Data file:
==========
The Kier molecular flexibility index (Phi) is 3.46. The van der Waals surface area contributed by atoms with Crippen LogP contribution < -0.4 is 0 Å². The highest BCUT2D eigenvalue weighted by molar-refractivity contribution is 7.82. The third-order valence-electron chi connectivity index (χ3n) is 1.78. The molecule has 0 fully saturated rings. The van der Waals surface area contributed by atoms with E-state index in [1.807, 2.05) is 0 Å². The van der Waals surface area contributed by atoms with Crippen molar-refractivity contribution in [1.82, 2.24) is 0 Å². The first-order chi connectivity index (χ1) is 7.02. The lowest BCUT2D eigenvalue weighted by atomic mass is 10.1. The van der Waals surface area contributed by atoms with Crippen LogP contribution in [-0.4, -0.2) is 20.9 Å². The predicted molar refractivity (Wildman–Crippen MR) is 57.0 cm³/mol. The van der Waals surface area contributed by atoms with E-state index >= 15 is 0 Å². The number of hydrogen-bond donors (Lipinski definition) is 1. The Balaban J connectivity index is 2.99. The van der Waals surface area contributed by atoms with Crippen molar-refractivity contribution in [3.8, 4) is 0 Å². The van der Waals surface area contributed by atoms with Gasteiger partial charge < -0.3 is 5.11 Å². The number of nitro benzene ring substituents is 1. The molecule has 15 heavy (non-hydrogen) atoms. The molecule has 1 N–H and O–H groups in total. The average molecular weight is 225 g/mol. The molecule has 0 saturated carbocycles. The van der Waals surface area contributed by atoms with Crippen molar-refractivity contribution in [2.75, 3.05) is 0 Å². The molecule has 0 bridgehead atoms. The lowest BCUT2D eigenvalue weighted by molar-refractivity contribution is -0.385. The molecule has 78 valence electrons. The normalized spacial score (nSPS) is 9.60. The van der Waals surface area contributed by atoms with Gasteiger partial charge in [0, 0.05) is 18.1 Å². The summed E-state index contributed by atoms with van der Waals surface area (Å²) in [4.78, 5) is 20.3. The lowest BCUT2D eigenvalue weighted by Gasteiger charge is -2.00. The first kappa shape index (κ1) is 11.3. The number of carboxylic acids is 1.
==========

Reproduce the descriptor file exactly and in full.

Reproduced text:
The Kier molecular flexibility index (Phi) is 3.46. The van der Waals surface area contributed by atoms with Crippen LogP contribution < -0.4 is 0 Å². The highest BCUT2D eigenvalue weighted by molar-refractivity contribution is 7.82. The third-order valence-electron chi connectivity index (χ3n) is 1.78. The molecule has 0 fully saturated rings. The van der Waals surface area contributed by atoms with E-state index in [1.807, 2.05) is 0 Å². The van der Waals surface area contributed by atoms with Crippen molar-refractivity contribution in [1.82, 2.24) is 0 Å². The first-order chi connectivity index (χ1) is 7.02. The lowest BCUT2D eigenvalue weighted by atomic mass is 10.1. The van der Waals surface area contributed by atoms with Crippen LogP contribution in [-0.4, -0.2) is 20.9 Å². The predicted molar refractivity (Wildman–Crippen MR) is 57.0 cm³/mol. The van der Waals surface area contributed by atoms with E-state index >= 15 is 0 Å². The number of hydrogen-bond donors (Lipinski definition) is 1. The Balaban J connectivity index is 2.99. The van der Waals surface area contributed by atoms with Crippen molar-refractivity contribution in [3.8, 4) is 0 Å². The van der Waals surface area contributed by atoms with Gasteiger partial charge < -0.3 is 5.11 Å². The number of nitro benzene ring substituents is 1. The molecule has 15 heavy (non-hydrogen) atoms. The molecule has 1 N–H and O–H groups in total. The average molecular weight is 225 g/mol. The molecule has 0 saturated carbocycles. The van der Waals surface area contributed by atoms with Crippen molar-refractivity contribution in [2.75, 3.05) is 0 Å². The molecule has 0 bridgehead atoms. The lowest BCUT2D eigenvalue weighted by molar-refractivity contribution is -0.385. The molecule has 78 valence electrons. The normalized spacial score (nSPS) is 9.60. The van der Waals surface area contributed by atoms with Gasteiger partial charge in [0, 0.05) is 18.1 Å². The summed E-state index contributed by atoms with van der Waals surface area (Å²) in [4.78, 5) is 20.3. The lowest BCUT2D eigenvalue weighted by Gasteiger charge is -2.00. The first kappa shape index (κ1) is 11.3. The number of carboxylic acids is 1.